Aretha's only official acting credit was in this 1980 Blues Brothers movie, which I have never seen (but everybody knows that scene). She made another cameo in the second Blues Brothers 2000 movie, also that I never saw, so I'm not posting that clip because there are much better performances to share. 

Music videos were the new big thing in the 1980s, and here is one of her offerings from that era, Freeway of Love. I actually searched for Pink Cadillac (which was sung by the late, great Natalie Cole). Same car tho.

It should be noted that Aretha made a cameo in How Will I Know (at 4:00), another video from the same era by another late, great diva. Somehow I forgot they did a duet It Isn't, It Wasn't, It Ain't Never Gonna Be (not hard to see how we forgot about it though). A few years ago, Aretha paid tribute to Whitney in this live performance.

I was a kid in the 80s and didn't realize that was her comeback decade because this clip here is from one of her many appearances on Soul Train. When this clip reappeared on social media recently, we were all tickled that she was And I had to include this performance of Rock Steady because you realize how big you have to be to have your name replace the Soul Train banner???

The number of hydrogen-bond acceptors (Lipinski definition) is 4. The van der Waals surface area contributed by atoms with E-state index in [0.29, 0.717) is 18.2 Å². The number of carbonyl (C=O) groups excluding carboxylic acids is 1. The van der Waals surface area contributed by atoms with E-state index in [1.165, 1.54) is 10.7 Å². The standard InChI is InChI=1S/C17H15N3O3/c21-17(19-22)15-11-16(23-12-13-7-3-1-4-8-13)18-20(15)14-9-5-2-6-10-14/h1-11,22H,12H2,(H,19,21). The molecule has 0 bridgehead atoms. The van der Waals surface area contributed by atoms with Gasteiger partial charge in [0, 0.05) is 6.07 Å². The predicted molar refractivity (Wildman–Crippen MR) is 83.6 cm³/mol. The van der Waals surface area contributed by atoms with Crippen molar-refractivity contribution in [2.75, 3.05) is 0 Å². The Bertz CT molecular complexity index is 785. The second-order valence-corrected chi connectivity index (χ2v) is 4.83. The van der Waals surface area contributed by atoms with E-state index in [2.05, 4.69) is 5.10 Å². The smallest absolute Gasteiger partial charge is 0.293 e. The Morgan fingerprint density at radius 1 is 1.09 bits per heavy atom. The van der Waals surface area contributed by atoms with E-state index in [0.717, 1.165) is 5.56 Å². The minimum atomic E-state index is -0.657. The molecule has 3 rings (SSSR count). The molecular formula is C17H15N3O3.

You also have to be kind of a big deal to be mentioned in a random ass song that no one remembers the name of (I just typed in "Da Ha Ha Ha, Da Ha Ha Ha Ha Ha"), formerly titled the Rappin' Duke (skip ahead to 3:09).

The 80s were also notable for big collaborations, but Aretha was not featured in any of the notable ones. I guess that comes with the territory of being a diva. She did record this duet with Annie Lennox, which was literally the feminist anthem of the 80s. And speaking of feminist anthems, here is another, A Rose is Still a Rose from the 90s, produced by Lauryn Hill.

This isn't a performance, just a series of appearances Aretha made on Oprah, because Queens have no problem bowing down to each other.

And she had no problem with delivering an outstanding show outside of her designated genre. Remember when she was supposed to perform a duel with Luciano Pavarotti at the Grammy's in 1998? He backed out at the last minute so she sang it solo, and then again for the Pope in 2015.

Of course, she was at home in the church, and like all great church singers, she never forgot those roots. She recorded Amazing Grace in 1972 and performed Precious Lord for Mahalia Jackson's funeral in 1972 (here is the full song). Here is an outtake of her singing He Looked Beyond My Faults.